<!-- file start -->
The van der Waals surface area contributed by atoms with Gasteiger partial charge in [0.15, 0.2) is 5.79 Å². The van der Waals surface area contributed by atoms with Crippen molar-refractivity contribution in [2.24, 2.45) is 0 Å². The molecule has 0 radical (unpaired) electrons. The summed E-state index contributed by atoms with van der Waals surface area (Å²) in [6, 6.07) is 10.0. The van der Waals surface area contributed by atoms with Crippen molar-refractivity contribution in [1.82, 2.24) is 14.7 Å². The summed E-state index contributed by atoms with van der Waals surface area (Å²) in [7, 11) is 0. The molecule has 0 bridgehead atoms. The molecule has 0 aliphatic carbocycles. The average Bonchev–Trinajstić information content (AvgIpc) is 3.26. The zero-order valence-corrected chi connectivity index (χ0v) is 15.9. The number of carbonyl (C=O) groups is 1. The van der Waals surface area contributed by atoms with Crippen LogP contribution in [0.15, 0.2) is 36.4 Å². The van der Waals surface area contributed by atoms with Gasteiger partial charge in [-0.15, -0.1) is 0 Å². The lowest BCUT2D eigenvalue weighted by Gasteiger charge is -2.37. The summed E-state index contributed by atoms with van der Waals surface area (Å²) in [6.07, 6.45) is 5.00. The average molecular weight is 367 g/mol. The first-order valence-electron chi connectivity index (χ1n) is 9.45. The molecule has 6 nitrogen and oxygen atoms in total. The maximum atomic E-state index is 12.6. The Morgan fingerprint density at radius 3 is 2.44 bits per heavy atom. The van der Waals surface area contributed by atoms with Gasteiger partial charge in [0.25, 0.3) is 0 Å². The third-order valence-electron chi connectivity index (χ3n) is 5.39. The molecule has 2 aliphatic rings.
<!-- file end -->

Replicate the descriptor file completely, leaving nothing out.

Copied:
The van der Waals surface area contributed by atoms with Gasteiger partial charge in [0.15, 0.2) is 5.79 Å². The van der Waals surface area contributed by atoms with Crippen molar-refractivity contribution in [2.24, 2.45) is 0 Å². The molecule has 0 radical (unpaired) electrons. The summed E-state index contributed by atoms with van der Waals surface area (Å²) in [6, 6.07) is 10.0. The van der Waals surface area contributed by atoms with Crippen molar-refractivity contribution in [1.82, 2.24) is 14.7 Å². The summed E-state index contributed by atoms with van der Waals surface area (Å²) in [7, 11) is 0. The molecule has 0 bridgehead atoms. The molecule has 0 aliphatic carbocycles. The average Bonchev–Trinajstić information content (AvgIpc) is 3.26. The zero-order valence-corrected chi connectivity index (χ0v) is 15.9. The number of carbonyl (C=O) groups is 1. The van der Waals surface area contributed by atoms with Crippen LogP contribution in [0.15, 0.2) is 36.4 Å². The van der Waals surface area contributed by atoms with Gasteiger partial charge in [-0.15, -0.1) is 0 Å². The lowest BCUT2D eigenvalue weighted by Gasteiger charge is -2.37. The summed E-state index contributed by atoms with van der Waals surface area (Å²) in [6.07, 6.45) is 5.00. The average molecular weight is 367 g/mol. The first-order valence-electron chi connectivity index (χ1n) is 9.45. The molecule has 6 nitrogen and oxygen atoms in total. The maximum atomic E-state index is 12.6. The Morgan fingerprint density at radius 3 is 2.44 bits per heavy atom. The van der Waals surface area contributed by atoms with Gasteiger partial charge in [0.25, 0.3) is 0 Å². The third-order valence-electron chi connectivity index (χ3n) is 5.39. The molecule has 2 aliphatic rings.